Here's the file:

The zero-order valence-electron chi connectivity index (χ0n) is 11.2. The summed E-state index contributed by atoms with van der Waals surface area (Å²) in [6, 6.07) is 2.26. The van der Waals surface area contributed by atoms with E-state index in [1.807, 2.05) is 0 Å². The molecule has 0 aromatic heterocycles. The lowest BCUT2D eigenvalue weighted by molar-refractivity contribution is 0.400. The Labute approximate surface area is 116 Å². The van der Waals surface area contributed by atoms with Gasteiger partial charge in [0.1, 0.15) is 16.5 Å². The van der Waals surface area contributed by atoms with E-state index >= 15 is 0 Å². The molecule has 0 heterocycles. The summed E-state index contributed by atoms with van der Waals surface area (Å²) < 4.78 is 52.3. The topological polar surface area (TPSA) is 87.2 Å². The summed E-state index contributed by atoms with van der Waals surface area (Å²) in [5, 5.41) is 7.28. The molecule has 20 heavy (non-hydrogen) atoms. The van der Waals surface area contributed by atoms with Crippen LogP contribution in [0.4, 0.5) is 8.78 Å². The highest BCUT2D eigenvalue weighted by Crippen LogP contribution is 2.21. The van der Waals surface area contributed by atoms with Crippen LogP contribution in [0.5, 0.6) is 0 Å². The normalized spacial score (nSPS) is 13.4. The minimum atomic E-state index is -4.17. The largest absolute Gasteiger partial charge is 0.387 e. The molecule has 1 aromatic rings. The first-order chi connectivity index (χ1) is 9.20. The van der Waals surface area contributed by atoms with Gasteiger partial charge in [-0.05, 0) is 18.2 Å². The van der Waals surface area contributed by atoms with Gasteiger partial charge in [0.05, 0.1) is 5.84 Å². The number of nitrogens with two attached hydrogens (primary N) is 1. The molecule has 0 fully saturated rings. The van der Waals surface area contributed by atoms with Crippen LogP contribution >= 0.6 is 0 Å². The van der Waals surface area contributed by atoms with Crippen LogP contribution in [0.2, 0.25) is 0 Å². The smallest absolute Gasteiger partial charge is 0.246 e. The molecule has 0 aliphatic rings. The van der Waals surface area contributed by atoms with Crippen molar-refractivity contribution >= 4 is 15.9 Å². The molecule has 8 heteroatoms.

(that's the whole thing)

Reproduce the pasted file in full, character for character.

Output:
The zero-order valence-electron chi connectivity index (χ0n) is 11.2. The summed E-state index contributed by atoms with van der Waals surface area (Å²) in [6, 6.07) is 2.26. The van der Waals surface area contributed by atoms with E-state index in [1.807, 2.05) is 0 Å². The molecule has 0 aromatic heterocycles. The lowest BCUT2D eigenvalue weighted by molar-refractivity contribution is 0.400. The Labute approximate surface area is 116 Å². The van der Waals surface area contributed by atoms with Gasteiger partial charge in [0.1, 0.15) is 16.5 Å². The van der Waals surface area contributed by atoms with E-state index >= 15 is 0 Å². The molecule has 0 heterocycles. The summed E-state index contributed by atoms with van der Waals surface area (Å²) < 4.78 is 52.3. The topological polar surface area (TPSA) is 87.2 Å². The summed E-state index contributed by atoms with van der Waals surface area (Å²) in [5, 5.41) is 7.28. The molecule has 20 heavy (non-hydrogen) atoms. The van der Waals surface area contributed by atoms with Crippen LogP contribution in [0.4, 0.5) is 8.78 Å². The highest BCUT2D eigenvalue weighted by Crippen LogP contribution is 2.21. The van der Waals surface area contributed by atoms with Crippen LogP contribution in [0.5, 0.6) is 0 Å². The normalized spacial score (nSPS) is 13.4. The minimum atomic E-state index is -4.17. The largest absolute Gasteiger partial charge is 0.387 e. The molecule has 1 aromatic rings. The first-order chi connectivity index (χ1) is 9.20. The van der Waals surface area contributed by atoms with Gasteiger partial charge in [-0.05, 0) is 18.2 Å². The van der Waals surface area contributed by atoms with Gasteiger partial charge in [0.05, 0.1) is 5.84 Å². The number of nitrogens with two attached hydrogens (primary N) is 1. The molecule has 0 fully saturated rings. The van der Waals surface area contributed by atoms with Crippen LogP contribution >= 0.6 is 0 Å². The van der Waals surface area contributed by atoms with Crippen LogP contribution in [0.2, 0.25) is 0 Å². The smallest absolute Gasteiger partial charge is 0.246 e. The molecule has 0 aliphatic rings. The van der Waals surface area contributed by atoms with Crippen molar-refractivity contribution >= 4 is 15.9 Å². The molecule has 8 heteroatoms.